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The big supporting cast was equally solid, including Christopher Wolf (Frantz), Eric McConnell (Schlémil), Alexander Gmeinder (Andres/Cochenille/Pitichinaccio) and Yong-Hyun Kim (Crespel). Hats off to the chorus, as well. John Kasarda’s bare-bones set functioned effectively, decorated simply with a spinet piano or a gauze-draped bed or a few striped Venetian poles. In a welcome return to the Wheeler pit, George Manahan led a top-notch orchestra that excelled in the shimmering introductions to each act.

marc shulgold

New York The metropolitan opera is the big gorilla among American opera companies, so its season opener must take pride of place in this report. But it was hardly the most notable operatic, or quasi-operatic, recent event.

The Met’s gala opener on September 24 was Samson et Dalila, which may be hoary but is charming-hoary, too, and can be exciting and beautiful. There were two problems: the production and the cast.

Peter Gelb has a penchant for employing operatically inexperienced theatrical directors. Sometimes it works, but this time—with the team of Darko Tresnjak, director; Alexander Dodge, set designer; and Linda Cho, costumes—it did not. This was a big, static behemoth, like an old-fashioned Hollywood Biblical epic, the kind of thing the Met did decades ago when they had better singers. It was a long way from any kind of modern opera production, whether conceptual or decorative, radical or conservative. The Metropolitan Opera House may be big, but it needn’t be intellectually vacant.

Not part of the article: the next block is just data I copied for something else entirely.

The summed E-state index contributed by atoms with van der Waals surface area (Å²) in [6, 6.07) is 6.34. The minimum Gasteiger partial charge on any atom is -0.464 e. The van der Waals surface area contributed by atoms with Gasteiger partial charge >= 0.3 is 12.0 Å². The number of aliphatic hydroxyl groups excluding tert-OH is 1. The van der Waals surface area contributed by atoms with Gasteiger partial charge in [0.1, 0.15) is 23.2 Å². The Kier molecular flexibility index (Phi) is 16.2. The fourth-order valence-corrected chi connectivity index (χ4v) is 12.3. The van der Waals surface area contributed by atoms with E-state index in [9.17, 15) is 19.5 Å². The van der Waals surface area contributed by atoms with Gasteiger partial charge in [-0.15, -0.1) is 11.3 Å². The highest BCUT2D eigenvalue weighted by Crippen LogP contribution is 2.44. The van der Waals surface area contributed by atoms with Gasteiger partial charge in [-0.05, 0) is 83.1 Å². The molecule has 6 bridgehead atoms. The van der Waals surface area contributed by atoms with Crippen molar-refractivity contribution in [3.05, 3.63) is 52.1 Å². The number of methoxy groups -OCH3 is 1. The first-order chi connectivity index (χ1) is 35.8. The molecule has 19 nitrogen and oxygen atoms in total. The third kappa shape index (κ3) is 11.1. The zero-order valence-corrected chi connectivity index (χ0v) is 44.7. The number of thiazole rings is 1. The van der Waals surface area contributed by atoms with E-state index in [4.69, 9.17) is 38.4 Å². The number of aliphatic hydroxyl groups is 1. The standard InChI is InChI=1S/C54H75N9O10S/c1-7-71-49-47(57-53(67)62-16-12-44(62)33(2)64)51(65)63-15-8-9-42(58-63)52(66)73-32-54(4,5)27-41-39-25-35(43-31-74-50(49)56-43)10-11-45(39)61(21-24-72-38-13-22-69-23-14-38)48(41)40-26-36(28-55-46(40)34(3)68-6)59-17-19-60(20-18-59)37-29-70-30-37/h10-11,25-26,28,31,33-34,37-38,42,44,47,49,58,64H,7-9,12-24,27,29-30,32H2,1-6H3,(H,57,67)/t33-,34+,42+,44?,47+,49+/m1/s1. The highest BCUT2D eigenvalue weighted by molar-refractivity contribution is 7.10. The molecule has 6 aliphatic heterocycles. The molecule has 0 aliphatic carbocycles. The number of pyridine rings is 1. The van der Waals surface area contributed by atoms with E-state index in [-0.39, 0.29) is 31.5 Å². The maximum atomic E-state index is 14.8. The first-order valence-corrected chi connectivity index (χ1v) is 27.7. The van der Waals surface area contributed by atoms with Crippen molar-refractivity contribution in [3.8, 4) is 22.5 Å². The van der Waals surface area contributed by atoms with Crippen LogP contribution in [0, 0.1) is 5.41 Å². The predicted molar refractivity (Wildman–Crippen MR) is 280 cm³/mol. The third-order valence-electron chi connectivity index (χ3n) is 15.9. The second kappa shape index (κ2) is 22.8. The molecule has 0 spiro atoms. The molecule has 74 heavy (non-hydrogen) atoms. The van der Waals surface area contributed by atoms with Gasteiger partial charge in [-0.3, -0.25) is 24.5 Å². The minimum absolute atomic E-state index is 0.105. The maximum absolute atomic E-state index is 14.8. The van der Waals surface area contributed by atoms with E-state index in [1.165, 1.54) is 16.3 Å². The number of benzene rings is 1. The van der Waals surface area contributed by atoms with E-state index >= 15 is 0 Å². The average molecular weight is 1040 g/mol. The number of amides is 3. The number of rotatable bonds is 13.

The set was full of steps and risers and walls, glitzy and pink. The handsomest piece of design was the gigantic split statue of the god Dagon in the final scene. But there wasn’t much that poor Samson, even with his strength restored, could do with it. It could have tilted apart, but that would have just looked silly. Instead, he broke the feeble chain that bound his wrists and the curtain fell. Otherwise, it was pretty much stand and sing, along with Austin McCormick’s sleazy choreography.

Dramatically, one might have hoped that Elīna Garanča could bring more seductive femininity to Dalila than some of her stentorian predecessors. She looked good, despite being saddled with a dull brown wig, but although she has stated her intention to move on to heavier mezzo roles, she seemed ill suited to this part. Some of the love music sounded sweet but elsewhere her limitations in the bottom half of her range were all too apparent. Roberto Alagna offered a functional Samson, acceptable in the heroic first act but increasingly troubled thereafter, capped by a squawked high B flat at the very end. He dropped out of several subsequent performances, perhaps a victim of the pervasive local cold and flu bugs. Laurent Naouri made a practised if worn-sounding High Priest, and the rest of the singers held up their end. Mark Elder’s conducting sounded nicely rich, almost Wagnerian, but too often slow and slack—perhaps he was trying to favour his singers.

The best recent event came with The Mile-Long Opera, seen on October 5. This was a joint project by the architectural firm of Diller, Scofidio + Renfro and the composer David Lang. The firm designed the high line, an elegant park along the elevated tracks of a disused New York Central Railroad spur line. Lang has always liked to push at the boundaries of what opera, or even music, can be. Sometimes he fails, as in his inaudible whisper opera or his profoundly tedious the loser (Lang eschews capital letters). But

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Opera, December 2018

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